Chris Hill: Well, this follows the ascension that Meaner had. I mean, he had been with the company before he ascended to CEO, and anytime this type of thing happens, there’s always some questioning of should they brought it in an upstart outside to have a fresh pair of eyes on the business. This is not the Home Depot that was in need of a turnaround like it was earlier in this century.
Ron Gross: Great steady as she goes. It’s a very strong company. Ted is inheriting a very solid company with great metrics, great market position with lows obviously being the number two in the space, but right up there with them and I think he’s got a tough act to follow, but he’s being given a very strong company.
Chris Hill: We’ve got some low news later in the show that we will get to. The story of McDonald’s fourth-quarter results and really their entire fiscal year was dealing with rising costs; food, labor, paper products are all more expensive and McDonald’s expects those costs to tick up in 2022. On the plus side, Emily, the early results of the McPlant burger seem genuinely encouraging.
Emily Flippen: Well, earnings and revenue did both mildly miss expectations, I have to say this quarter wasn’t nearly as bad as what it could have been. As you mentioned, between rising inflation and labor shortages, many assumed it would be just a bad time to be McDonald’s. But in truth for apparently all getting a lot more McNuggets and a lot more McPlants than we’d like to emit and even worse, we’re willing to pay more for them so while margins have been dampened over the past few quarters, necessarily keeping the stock down, McDonald’s is actually doing a pretty good job in my opinion, of making use of technology and automation. They’re improving that tightening labor market plus hiking prices to pass along those costs of inflation to consumers and we’re literally all just eating it up. There’s clearly a little bit of pricing power with McDonald’s here that I think the market is underreacting to. But it has certainly been supported by the sales of McPlant, which was a partnership that has been long in the making between McDonald’s and Beyond Meat, they tested out a trial of the McPlant, their vegetarian burger, in a few select stores. Trials went really well and now they’re going to expand it to more stores before a potentially expanding it nationwide. This is going to be critical for Beyond Meat.
Chris Hill: Ron Gross, Emily Flippen, we will see you later in the show. Up next, John Moran from the Sports Business Journal will weigh in on NFL ratings, ESPN Plus, and the prospects for a Major League Baseball season. Stay right here. You’re listening to Motley Fool Money.
Welcome back to Motley Fool Money, I’m Chris Hill. We’re just days away from the Winter Olympics, the Super Bowl and hopefully pitchers and catcher’s reporting for spring training. We’ll see, but here to talk through a few of the business angles related to the sports world. Is John Ourand. He covers media for the Sports Business Journal, and he joins me now from his home in DC. Thanks for being here, John.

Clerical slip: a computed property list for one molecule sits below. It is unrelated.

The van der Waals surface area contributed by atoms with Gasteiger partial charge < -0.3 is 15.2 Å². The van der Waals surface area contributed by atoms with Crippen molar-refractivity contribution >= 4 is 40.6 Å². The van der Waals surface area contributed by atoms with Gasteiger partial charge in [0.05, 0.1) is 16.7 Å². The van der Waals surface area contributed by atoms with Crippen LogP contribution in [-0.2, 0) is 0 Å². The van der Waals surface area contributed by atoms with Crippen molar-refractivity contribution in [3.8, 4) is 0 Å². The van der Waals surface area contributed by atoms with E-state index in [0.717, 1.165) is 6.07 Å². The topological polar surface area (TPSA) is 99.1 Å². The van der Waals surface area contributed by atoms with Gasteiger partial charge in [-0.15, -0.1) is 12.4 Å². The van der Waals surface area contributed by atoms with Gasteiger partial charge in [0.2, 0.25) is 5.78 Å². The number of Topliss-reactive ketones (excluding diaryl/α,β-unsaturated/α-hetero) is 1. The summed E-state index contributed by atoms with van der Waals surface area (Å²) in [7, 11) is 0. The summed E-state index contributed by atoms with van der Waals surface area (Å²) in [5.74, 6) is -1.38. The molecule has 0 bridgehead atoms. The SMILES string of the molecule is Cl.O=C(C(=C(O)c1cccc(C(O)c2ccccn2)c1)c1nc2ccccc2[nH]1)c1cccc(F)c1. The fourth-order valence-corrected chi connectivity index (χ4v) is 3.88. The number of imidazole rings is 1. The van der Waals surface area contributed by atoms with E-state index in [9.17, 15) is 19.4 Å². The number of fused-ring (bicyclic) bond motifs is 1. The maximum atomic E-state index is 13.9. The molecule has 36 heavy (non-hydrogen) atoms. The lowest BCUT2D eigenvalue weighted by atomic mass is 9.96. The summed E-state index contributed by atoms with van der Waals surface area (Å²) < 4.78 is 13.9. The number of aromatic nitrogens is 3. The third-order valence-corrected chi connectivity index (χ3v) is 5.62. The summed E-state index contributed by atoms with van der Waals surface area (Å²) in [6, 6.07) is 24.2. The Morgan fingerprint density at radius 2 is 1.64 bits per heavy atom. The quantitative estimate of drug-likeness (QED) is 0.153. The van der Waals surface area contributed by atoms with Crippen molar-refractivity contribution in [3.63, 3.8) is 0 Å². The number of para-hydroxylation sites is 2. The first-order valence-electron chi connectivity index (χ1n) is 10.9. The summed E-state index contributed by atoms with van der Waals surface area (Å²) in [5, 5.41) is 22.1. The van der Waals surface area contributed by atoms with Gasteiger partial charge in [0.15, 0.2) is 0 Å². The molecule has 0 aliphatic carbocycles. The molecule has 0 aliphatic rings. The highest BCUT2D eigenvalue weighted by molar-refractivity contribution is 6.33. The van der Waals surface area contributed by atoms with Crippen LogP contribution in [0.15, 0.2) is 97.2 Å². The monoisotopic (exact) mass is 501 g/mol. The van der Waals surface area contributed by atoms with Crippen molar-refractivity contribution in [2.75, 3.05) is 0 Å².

John Ourand: Absolutely, Chris, thanks for having me.
Chris Hill: Let’s start with the NFL. The ratings are through the roof. I think last weekend, the four playoff games averaged nearly 40 million viewers. You never want to jinx it if you’re one of the television networks or the NFL. But is it safe to assume that this is going to continue through the Super Bowl? This really seems to have built on the momentum in the second half of the NFL season.
John Ourand: If you view the NFL like a TV series, then yeah, it should continue going on because they just had a knockout round and Tom Brady gotten knocked out. Of course, Aaron Rogers, who knows what’s going to go with them. Those are cliffhangers, that got tied up a little bit and people want to come in then for the next round to see what happens to it. Generally, if the ratings are up about 20 percent per round, which is what it looks like, you should pretty much expect that to go in the championships areas and in the Super Bowl with a billion caveats as you know, down to what the weather’s like. Is it going to be cold? Looks like there’s going to be a massive snowstorm in the Northeast this weekend, which should make ratings go up a ton. Close gains, that makes ratings go up a lot more as well. There are a lot of caveats to it but the NFL is sitting pretty and they’re feeling pretty good right now.
Chris Hill: A few years ago, there was a narrative going around and it went like this, “The broadcast rights for live sports are a bubble that is going to burst.” Unless I missed something, I don’t think that bubble has burst. When I look at the ratings that the NFL has been putting up lately, I realize every sport is different. But is it safe to assume that the cost of live sports is going to go up in part because more than just traditional television networks are going to get in? We’ve seen Amazon make a big push for the NFL. It wouldn’t surprise anyone if Apple did the same thing for their streaming TV.